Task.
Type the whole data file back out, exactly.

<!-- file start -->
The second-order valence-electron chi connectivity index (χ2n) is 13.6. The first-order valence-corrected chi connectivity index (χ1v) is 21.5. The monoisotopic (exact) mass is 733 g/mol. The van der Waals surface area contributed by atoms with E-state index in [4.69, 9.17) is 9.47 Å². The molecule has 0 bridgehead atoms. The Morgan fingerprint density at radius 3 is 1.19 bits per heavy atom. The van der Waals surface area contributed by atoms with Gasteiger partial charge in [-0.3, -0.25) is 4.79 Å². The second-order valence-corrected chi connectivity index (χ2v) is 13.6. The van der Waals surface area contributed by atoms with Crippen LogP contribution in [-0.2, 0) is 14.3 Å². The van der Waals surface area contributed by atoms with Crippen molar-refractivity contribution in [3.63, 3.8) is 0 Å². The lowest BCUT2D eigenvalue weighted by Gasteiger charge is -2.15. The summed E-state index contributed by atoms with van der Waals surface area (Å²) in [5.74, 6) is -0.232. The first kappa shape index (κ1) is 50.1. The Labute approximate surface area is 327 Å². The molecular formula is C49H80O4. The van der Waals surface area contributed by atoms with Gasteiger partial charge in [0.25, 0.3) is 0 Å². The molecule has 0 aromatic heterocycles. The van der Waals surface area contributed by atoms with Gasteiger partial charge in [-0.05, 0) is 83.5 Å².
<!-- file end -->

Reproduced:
The second-order valence-electron chi connectivity index (χ2n) is 13.6. The first-order valence-corrected chi connectivity index (χ1v) is 21.5. The monoisotopic (exact) mass is 733 g/mol. The van der Waals surface area contributed by atoms with E-state index in [4.69, 9.17) is 9.47 Å². The molecule has 0 bridgehead atoms. The Morgan fingerprint density at radius 3 is 1.19 bits per heavy atom. The van der Waals surface area contributed by atoms with Gasteiger partial charge in [-0.3, -0.25) is 4.79 Å². The second-order valence-corrected chi connectivity index (χ2v) is 13.6. The van der Waals surface area contributed by atoms with Crippen LogP contribution in [-0.2, 0) is 14.3 Å². The van der Waals surface area contributed by atoms with Crippen molar-refractivity contribution in [3.63, 3.8) is 0 Å². The lowest BCUT2D eigenvalue weighted by Gasteiger charge is -2.15. The summed E-state index contributed by atoms with van der Waals surface area (Å²) in [5.74, 6) is -0.232. The first kappa shape index (κ1) is 50.1. The Labute approximate surface area is 327 Å². The molecular formula is C49H80O4. The van der Waals surface area contributed by atoms with Gasteiger partial charge in [0.25, 0.3) is 0 Å². The molecule has 0 aromatic heterocycles. The van der Waals surface area contributed by atoms with Gasteiger partial charge in [-0.05, 0) is 83.5 Å².